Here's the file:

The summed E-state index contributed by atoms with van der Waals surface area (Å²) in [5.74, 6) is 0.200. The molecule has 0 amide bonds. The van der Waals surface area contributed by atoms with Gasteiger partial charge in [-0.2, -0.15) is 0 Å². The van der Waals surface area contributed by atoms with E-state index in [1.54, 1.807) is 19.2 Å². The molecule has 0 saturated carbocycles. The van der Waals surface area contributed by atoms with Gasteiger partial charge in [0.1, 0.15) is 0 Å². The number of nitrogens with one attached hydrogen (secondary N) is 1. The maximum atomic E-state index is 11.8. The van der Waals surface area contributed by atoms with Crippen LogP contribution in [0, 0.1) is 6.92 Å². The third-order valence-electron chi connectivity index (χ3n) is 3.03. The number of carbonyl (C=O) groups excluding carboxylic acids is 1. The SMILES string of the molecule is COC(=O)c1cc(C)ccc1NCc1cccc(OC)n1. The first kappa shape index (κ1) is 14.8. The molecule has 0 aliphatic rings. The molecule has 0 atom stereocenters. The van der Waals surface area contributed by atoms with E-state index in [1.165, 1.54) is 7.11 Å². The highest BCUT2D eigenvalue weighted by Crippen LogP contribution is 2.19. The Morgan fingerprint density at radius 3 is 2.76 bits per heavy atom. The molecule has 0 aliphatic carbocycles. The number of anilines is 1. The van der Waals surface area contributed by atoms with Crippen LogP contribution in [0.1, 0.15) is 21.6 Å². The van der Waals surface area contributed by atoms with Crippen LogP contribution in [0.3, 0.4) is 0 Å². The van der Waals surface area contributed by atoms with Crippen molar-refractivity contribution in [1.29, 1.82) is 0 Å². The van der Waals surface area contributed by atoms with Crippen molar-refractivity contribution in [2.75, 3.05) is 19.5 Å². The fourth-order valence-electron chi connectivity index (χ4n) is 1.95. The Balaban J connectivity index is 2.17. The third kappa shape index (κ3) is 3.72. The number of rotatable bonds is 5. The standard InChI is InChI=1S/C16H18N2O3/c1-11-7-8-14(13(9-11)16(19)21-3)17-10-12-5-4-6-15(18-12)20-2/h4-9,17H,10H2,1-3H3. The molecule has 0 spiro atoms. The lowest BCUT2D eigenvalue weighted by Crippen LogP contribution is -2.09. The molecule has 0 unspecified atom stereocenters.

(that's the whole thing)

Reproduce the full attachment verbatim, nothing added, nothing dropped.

The summed E-state index contributed by atoms with van der Waals surface area (Å²) in [5.74, 6) is 0.200. The molecule has 0 amide bonds. The van der Waals surface area contributed by atoms with Gasteiger partial charge in [-0.2, -0.15) is 0 Å². The van der Waals surface area contributed by atoms with E-state index in [1.54, 1.807) is 19.2 Å². The molecule has 0 saturated carbocycles. The van der Waals surface area contributed by atoms with Gasteiger partial charge in [0.1, 0.15) is 0 Å². The number of nitrogens with one attached hydrogen (secondary N) is 1. The maximum atomic E-state index is 11.8. The van der Waals surface area contributed by atoms with Crippen LogP contribution in [0, 0.1) is 6.92 Å². The third-order valence-electron chi connectivity index (χ3n) is 3.03. The number of carbonyl (C=O) groups excluding carboxylic acids is 1. The SMILES string of the molecule is COC(=O)c1cc(C)ccc1NCc1cccc(OC)n1. The first kappa shape index (κ1) is 14.8. The molecule has 0 aliphatic rings. The molecule has 0 atom stereocenters. The van der Waals surface area contributed by atoms with E-state index in [1.165, 1.54) is 7.11 Å². The highest BCUT2D eigenvalue weighted by Crippen LogP contribution is 2.19. The Morgan fingerprint density at radius 3 is 2.76 bits per heavy atom. The molecule has 0 aliphatic carbocycles. The number of anilines is 1. The van der Waals surface area contributed by atoms with Crippen LogP contribution in [0.1, 0.15) is 21.6 Å². The van der Waals surface area contributed by atoms with Crippen LogP contribution in [0.3, 0.4) is 0 Å². The van der Waals surface area contributed by atoms with Crippen molar-refractivity contribution in [1.29, 1.82) is 0 Å². The van der Waals surface area contributed by atoms with Crippen molar-refractivity contribution in [2.75, 3.05) is 19.5 Å². The fourth-order valence-electron chi connectivity index (χ4n) is 1.95. The Balaban J connectivity index is 2.17. The third kappa shape index (κ3) is 3.72. The number of rotatable bonds is 5. The standard InChI is InChI=1S/C16H18N2O3/c1-11-7-8-14(13(9-11)16(19)21-3)17-10-12-5-4-6-15(18-12)20-2/h4-9,17H,10H2,1-3H3. The molecule has 0 spiro atoms. The lowest BCUT2D eigenvalue weighted by Crippen LogP contribution is -2.09. The molecule has 0 unspecified atom stereocenters.